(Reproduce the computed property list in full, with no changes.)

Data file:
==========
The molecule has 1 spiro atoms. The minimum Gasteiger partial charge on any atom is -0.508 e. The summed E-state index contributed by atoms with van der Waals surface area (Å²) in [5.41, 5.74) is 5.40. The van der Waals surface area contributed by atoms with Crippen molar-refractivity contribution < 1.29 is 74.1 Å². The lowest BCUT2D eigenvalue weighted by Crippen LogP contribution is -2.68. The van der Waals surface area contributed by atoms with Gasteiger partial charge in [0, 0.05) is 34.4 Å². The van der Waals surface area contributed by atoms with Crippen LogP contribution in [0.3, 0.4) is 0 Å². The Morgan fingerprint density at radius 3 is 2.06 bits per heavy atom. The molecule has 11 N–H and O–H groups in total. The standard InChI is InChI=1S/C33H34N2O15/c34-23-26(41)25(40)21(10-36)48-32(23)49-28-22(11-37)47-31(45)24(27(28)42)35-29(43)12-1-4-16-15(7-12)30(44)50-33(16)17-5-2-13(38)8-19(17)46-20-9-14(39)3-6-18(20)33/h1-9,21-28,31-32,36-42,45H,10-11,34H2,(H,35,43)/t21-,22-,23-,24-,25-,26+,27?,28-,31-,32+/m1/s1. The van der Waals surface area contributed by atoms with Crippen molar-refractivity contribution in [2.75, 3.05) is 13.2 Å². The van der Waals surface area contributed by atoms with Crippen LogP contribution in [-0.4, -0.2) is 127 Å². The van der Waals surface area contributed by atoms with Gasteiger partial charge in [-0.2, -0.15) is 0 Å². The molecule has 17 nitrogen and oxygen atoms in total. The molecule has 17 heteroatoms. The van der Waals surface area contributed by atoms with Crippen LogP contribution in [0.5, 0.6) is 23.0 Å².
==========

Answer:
The molecule has 1 spiro atoms. The minimum Gasteiger partial charge on any atom is -0.508 e. The summed E-state index contributed by atoms with van der Waals surface area (Å²) in [5.41, 5.74) is 5.40. The van der Waals surface area contributed by atoms with Crippen molar-refractivity contribution < 1.29 is 74.1 Å². The lowest BCUT2D eigenvalue weighted by Crippen LogP contribution is -2.68. The van der Waals surface area contributed by atoms with Gasteiger partial charge in [0, 0.05) is 34.4 Å². The van der Waals surface area contributed by atoms with Crippen LogP contribution in [0.3, 0.4) is 0 Å². The Morgan fingerprint density at radius 3 is 2.06 bits per heavy atom. The molecule has 11 N–H and O–H groups in total. The standard InChI is InChI=1S/C33H34N2O15/c34-23-26(41)25(40)21(10-36)48-32(23)49-28-22(11-37)47-31(45)24(27(28)42)35-29(43)12-1-4-16-15(7-12)30(44)50-33(16)17-5-2-13(38)8-19(17)46-20-9-14(39)3-6-18(20)33/h1-9,21-28,31-32,36-42,45H,10-11,34H2,(H,35,43)/t21-,22-,23-,24-,25-,26+,27?,28-,31-,32+/m1/s1. The van der Waals surface area contributed by atoms with Crippen molar-refractivity contribution in [2.75, 3.05) is 13.2 Å². The van der Waals surface area contributed by atoms with Crippen LogP contribution in [-0.4, -0.2) is 127 Å². The van der Waals surface area contributed by atoms with Gasteiger partial charge in [-0.2, -0.15) is 0 Å². The molecule has 17 nitrogen and oxygen atoms in total. The molecule has 17 heteroatoms. The van der Waals surface area contributed by atoms with Crippen LogP contribution in [0.5, 0.6) is 23.0 Å².